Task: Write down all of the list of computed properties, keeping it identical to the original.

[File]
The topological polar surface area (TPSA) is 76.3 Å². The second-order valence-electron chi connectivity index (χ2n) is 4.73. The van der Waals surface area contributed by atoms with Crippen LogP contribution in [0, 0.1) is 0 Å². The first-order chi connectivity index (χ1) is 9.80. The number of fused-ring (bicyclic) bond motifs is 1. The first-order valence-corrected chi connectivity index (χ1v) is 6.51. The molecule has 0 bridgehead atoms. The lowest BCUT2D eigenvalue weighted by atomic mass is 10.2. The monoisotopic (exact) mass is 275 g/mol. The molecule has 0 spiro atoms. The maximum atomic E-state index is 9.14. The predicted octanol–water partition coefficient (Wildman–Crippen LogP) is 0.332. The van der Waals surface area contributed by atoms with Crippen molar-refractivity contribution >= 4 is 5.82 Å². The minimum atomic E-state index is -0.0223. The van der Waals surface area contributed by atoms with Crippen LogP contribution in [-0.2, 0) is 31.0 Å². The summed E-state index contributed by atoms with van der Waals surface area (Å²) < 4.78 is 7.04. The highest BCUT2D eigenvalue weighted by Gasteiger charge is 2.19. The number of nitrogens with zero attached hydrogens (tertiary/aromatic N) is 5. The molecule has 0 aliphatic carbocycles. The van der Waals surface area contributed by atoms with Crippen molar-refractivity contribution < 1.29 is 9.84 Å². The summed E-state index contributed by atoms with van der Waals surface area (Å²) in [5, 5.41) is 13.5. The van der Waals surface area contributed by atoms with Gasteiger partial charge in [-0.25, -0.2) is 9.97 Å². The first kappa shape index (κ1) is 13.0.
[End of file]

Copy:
The topological polar surface area (TPSA) is 76.3 Å². The second-order valence-electron chi connectivity index (χ2n) is 4.73. The van der Waals surface area contributed by atoms with Crippen LogP contribution in [0, 0.1) is 0 Å². The first-order chi connectivity index (χ1) is 9.80. The number of fused-ring (bicyclic) bond motifs is 1. The first-order valence-corrected chi connectivity index (χ1v) is 6.51. The molecule has 0 bridgehead atoms. The lowest BCUT2D eigenvalue weighted by atomic mass is 10.2. The monoisotopic (exact) mass is 275 g/mol. The molecule has 0 spiro atoms. The maximum atomic E-state index is 9.14. The predicted octanol–water partition coefficient (Wildman–Crippen LogP) is 0.332. The van der Waals surface area contributed by atoms with Crippen molar-refractivity contribution >= 4 is 5.82 Å². The minimum atomic E-state index is -0.0223. The van der Waals surface area contributed by atoms with Crippen LogP contribution in [-0.2, 0) is 31.0 Å². The summed E-state index contributed by atoms with van der Waals surface area (Å²) < 4.78 is 7.04. The highest BCUT2D eigenvalue weighted by Gasteiger charge is 2.19. The number of nitrogens with zero attached hydrogens (tertiary/aromatic N) is 5. The molecule has 0 aliphatic carbocycles. The van der Waals surface area contributed by atoms with Crippen molar-refractivity contribution < 1.29 is 9.84 Å². The summed E-state index contributed by atoms with van der Waals surface area (Å²) in [5, 5.41) is 13.5. The van der Waals surface area contributed by atoms with Gasteiger partial charge in [-0.25, -0.2) is 9.97 Å². The first kappa shape index (κ1) is 13.0.